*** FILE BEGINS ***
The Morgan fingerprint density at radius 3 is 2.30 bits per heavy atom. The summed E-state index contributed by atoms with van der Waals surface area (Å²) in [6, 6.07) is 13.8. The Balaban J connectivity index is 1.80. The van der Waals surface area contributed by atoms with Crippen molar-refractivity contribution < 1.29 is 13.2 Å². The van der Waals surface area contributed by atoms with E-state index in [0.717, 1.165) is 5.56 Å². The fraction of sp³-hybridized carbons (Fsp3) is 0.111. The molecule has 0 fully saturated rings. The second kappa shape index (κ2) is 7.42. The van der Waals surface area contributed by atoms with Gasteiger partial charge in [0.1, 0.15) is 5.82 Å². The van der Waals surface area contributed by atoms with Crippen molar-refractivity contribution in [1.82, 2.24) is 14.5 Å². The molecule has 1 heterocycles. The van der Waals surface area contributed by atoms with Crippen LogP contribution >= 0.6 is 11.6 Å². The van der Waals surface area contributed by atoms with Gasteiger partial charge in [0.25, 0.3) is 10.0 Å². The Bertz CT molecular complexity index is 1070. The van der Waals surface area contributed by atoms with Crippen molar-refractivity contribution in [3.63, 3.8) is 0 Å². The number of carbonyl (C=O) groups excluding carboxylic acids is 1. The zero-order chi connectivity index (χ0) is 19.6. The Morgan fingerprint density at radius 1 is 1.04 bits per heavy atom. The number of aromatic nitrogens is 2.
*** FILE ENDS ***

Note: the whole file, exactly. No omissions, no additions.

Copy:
The Morgan fingerprint density at radius 3 is 2.30 bits per heavy atom. The summed E-state index contributed by atoms with van der Waals surface area (Å²) in [6, 6.07) is 13.8. The Balaban J connectivity index is 1.80. The van der Waals surface area contributed by atoms with Crippen molar-refractivity contribution < 1.29 is 13.2 Å². The van der Waals surface area contributed by atoms with E-state index in [0.717, 1.165) is 5.56 Å². The fraction of sp³-hybridized carbons (Fsp3) is 0.111. The molecule has 0 fully saturated rings. The second kappa shape index (κ2) is 7.42. The van der Waals surface area contributed by atoms with Gasteiger partial charge in [0.1, 0.15) is 5.82 Å². The van der Waals surface area contributed by atoms with Crippen molar-refractivity contribution in [1.82, 2.24) is 14.5 Å². The molecule has 1 heterocycles. The van der Waals surface area contributed by atoms with Crippen LogP contribution >= 0.6 is 11.6 Å². The van der Waals surface area contributed by atoms with Gasteiger partial charge in [0.25, 0.3) is 10.0 Å². The Bertz CT molecular complexity index is 1070. The van der Waals surface area contributed by atoms with Crippen molar-refractivity contribution in [3.63, 3.8) is 0 Å². The number of carbonyl (C=O) groups excluding carboxylic acids is 1. The zero-order chi connectivity index (χ0) is 19.6. The Morgan fingerprint density at radius 1 is 1.04 bits per heavy atom. The number of aromatic nitrogens is 2.